Probably written in 1599, Julius Caesar was the earliest of Shakespeare's three Roman history plays. Like Antony and Cleopatra and Coriolanus, Julius Caesar is a dramatization of actual events, Shakespeare drawing upon the ancient Roman historian Plutarch's Lives of Caesar, Brutus, and Mark Antony as the primary source of the play's plot and characters. The play is tightly structured. It establishes the dramatic problem of alarm at Julius Caesar's ambition to become "king" (or dictator) in the very first scene and introduces signs that Caesar must "beware the Ides of March" from the outset. Before its midpoint, Caesar is assassinated, and shortly after Mark Antony's famous funeral oration ("Friends, Romans, and countrymen … "), the setting shifts permanently from Rome to the battlefields on which Brutus and Cassius meet their inevitable defeat. Julius Caesar is also a tragedy; but despite its title, the tragic character of the play is Brutus, the noble Roman whose decision to take part in the conspiracy for the sake of freedom plunges him into a personal conflict and his country into civil war.
Literary scholars have debated for centuries about the question of who exactly is the protagonist of this play. The seemingly simple answer to this question would be Julius Caesar himself—after all, the play is named after him, and the events of the play all relate to him. However, Caesar only appears in three scenes (four if the ghost is included), thus apparently making him an unlikely choice for the protagonist who is supposed to be the main character. Meanwhile, Brutus, who is in the play much more often than Caesar (and actually lasts until the final scene), is not the title character of the play and is listed in the dramatis personae not only after Caesar but after the entire triumvirate and some senators who barely appear in the play. Determining the protagonist is one of the many engaging issues presented in the play.
Synopsis of the Play
Synopsis of the Play
The play begins in Rome in 44 B.C. on the Feast of Lupercal, in honor of the god Pan. Caesar has become the most powerful man in the Roman Republic and is eager to become king. Caesar, however, has many enemies who are planning his assassination. When Caesar and his entourage appear, a soothsayer warns him to “Beware the ides of March,” (March 15), but Caesar is unconcerned.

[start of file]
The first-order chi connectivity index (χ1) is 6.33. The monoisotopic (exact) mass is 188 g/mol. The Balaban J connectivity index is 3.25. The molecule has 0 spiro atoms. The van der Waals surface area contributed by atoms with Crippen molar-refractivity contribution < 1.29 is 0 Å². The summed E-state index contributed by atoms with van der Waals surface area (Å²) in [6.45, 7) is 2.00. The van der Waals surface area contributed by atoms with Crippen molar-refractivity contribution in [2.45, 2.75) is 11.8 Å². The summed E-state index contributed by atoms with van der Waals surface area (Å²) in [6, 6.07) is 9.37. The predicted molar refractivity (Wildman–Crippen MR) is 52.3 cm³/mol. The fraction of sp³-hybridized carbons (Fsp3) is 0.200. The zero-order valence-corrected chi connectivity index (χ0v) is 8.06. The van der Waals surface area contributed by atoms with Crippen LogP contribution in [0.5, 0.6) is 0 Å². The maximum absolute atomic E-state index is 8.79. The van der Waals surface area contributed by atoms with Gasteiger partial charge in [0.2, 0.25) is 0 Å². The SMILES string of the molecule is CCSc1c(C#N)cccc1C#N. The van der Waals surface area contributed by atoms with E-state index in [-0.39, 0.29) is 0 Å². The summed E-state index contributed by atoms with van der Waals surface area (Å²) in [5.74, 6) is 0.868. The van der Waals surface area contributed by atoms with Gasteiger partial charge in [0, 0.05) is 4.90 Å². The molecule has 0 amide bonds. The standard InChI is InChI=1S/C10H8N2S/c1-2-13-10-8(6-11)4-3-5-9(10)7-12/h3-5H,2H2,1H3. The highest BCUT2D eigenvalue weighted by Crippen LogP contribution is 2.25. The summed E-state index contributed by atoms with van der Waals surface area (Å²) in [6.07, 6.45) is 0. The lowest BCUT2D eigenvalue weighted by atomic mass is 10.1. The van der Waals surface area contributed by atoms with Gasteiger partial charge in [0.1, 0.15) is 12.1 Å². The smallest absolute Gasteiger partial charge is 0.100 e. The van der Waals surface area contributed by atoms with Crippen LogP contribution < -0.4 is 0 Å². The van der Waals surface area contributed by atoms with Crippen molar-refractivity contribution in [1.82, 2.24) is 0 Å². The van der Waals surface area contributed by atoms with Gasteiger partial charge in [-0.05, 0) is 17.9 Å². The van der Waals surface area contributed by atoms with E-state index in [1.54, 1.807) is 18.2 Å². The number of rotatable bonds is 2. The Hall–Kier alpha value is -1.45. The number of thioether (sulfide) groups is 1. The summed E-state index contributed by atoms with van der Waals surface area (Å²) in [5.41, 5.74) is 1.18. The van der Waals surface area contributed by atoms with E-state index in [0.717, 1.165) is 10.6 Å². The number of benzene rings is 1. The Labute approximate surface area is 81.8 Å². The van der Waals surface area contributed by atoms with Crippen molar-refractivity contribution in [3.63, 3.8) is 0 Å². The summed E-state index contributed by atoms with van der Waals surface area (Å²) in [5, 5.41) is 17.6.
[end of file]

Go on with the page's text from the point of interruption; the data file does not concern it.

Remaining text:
Cassius tries to convince Brutus that Caesar is too ambitious and must be assassinated for the welfare of Rome. Cassius is determined to win Brutus to his cause by forging letters from citizens and leaving them where Brutus will find them. The letters attack Caesar’s ambition and convince Brutus that killing Caesar is for the good of Rome.
For a month, Brutus struggles with the problem; and on the morning of the ides of March, he agrees to join the others. The conspirators escort Caesar to the Senate and stab him to death.
Brutus addresses the agitated crowd and tells them why Caesar had to be killed. Then Mark Antony delivers his funeral oration and stirs the crowd to mutiny against Brutus, Cassius, and the others. The mob runs through the streets looking to avenge Caesar’s death. A civil war breaks out.
Brutus and Cassius escape to Greece where they raise an army and prepare to fight Octavius and Antony in a decisive battle.
When Cassius believes he has lost the war, he convinces his servant, Pindarus, to stab...
(The entire section is 361 words.)